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An Appeal to Reason
In the 1960s we were told that the population explosion would lead to mass global starvation. In the 1970s, the planet was running out of natural resources and world economic growth would grind to a halt within our lifetimes. When the planet's temperature, which had been gently rising for some 400 years, appeared to be falling again, we were entering a new ice age. In recent years, it has been sensational warnings that global warming, later modified to "climate change," will have disastrous consequences in the very near future unless we make drastic sacrifices and accept the necessity of higher all-round costs and taxes, and surrender to greater control over all aspects of our lives, now.
In this hard-hitting response to the scaremongering, Nigel Lawson, the UK's former Chancellor of the Exchequer and
Secretary of State for Energy, examines all aspects of the global warming issue: the science, the economics, the politics, and the ethics. He concludes that, contrary to the deeply-flawed Stern Review, the conventional wisdom is suspect on a number of grounds; that global warming is not the devastating threat to the planet it is widely alleged ot be; and that the remedy that is currently being proposed, which is in any event politically unattainable, would be worse that the threat it is supposed to avert. Argued with logic, commmon sense, an element of wit, and thoroughly sourced and referenced.
To quote Lawson:"So the new religion of global warming, however appealing it may be to the politicians, is not as harmless as it may appear at first sight. Indeed the more one examines it the more it resembles a 'Da Vinci Code' of environmentalism. It is a great story and phenomenal best-seller. It contains a grain of truth – and a mountain of nonsense. And that nonsense could be very damaging indeed. We appear to have entered a new age of unreason which threatens to be as economically harmful as it is profoundly disquieting. It is from this, above all, that we really do need to save the planet."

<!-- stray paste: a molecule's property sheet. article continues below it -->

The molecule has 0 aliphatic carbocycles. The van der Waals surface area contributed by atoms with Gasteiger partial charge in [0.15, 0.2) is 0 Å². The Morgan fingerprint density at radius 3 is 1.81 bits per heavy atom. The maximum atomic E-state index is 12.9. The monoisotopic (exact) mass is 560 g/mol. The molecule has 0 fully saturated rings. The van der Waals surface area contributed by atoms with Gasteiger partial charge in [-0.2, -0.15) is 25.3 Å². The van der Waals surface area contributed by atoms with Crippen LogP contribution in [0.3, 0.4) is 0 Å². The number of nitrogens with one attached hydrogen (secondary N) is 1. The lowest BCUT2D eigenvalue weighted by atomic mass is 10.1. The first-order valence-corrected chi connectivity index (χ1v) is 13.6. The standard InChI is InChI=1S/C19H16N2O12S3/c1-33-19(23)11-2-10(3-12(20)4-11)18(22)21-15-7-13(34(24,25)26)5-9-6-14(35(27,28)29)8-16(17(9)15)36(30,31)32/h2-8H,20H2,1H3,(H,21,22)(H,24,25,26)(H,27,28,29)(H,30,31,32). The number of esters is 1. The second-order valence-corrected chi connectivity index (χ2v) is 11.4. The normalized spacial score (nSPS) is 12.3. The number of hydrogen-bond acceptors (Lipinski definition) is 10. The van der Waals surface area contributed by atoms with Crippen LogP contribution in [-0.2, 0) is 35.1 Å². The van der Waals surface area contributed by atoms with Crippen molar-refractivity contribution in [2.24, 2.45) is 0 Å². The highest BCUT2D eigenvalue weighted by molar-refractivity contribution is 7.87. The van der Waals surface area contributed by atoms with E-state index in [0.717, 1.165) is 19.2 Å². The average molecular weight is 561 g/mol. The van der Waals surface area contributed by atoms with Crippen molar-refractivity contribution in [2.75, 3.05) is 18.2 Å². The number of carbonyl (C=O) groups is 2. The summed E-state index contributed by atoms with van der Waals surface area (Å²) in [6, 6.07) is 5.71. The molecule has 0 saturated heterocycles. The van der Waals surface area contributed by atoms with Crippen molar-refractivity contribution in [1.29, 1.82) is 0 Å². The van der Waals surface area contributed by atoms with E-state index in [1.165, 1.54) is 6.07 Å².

"Only one senior political figure in Britain has dared stand apart from [the] stifling orthodoxy: Nigel Lawson"--The Telegraph
"On many points the sceptics happen to be correct. Nigel Lawson's short splendid book ... can leave no fair-minded reader in doubt on that score ... Elegantly written, thorough, entertaining and, above all, convincing"--The Financial Times
"Tightly argued ... Bombarded with the zealous certainties of those deaf to reasoned argument on the most important of issues, it is intensely refreshing to find in Nigel Lawson someome who, without claiming to have all the answers, is at least brave enough to ask eminently sensible questions."--The Spectator
"An excellent critique of the current mass-hysteria surrounding anything to do with changes in climate. Lord Lawson doesn't deny that the Earth warmed between the 1970s and the late 1990s. And he accurately points out that temperatures since then have been flat (not forecast in advance by any of the models by the way). He then goes on to look at what may happen if (IF) the climate models are right. He discusses the great capacity of humans to adapt, even to an IPCC worst case. He examines why a global political solution is frankly not going to happen and why European action only is poor policy."--amazon.co.uk reviewer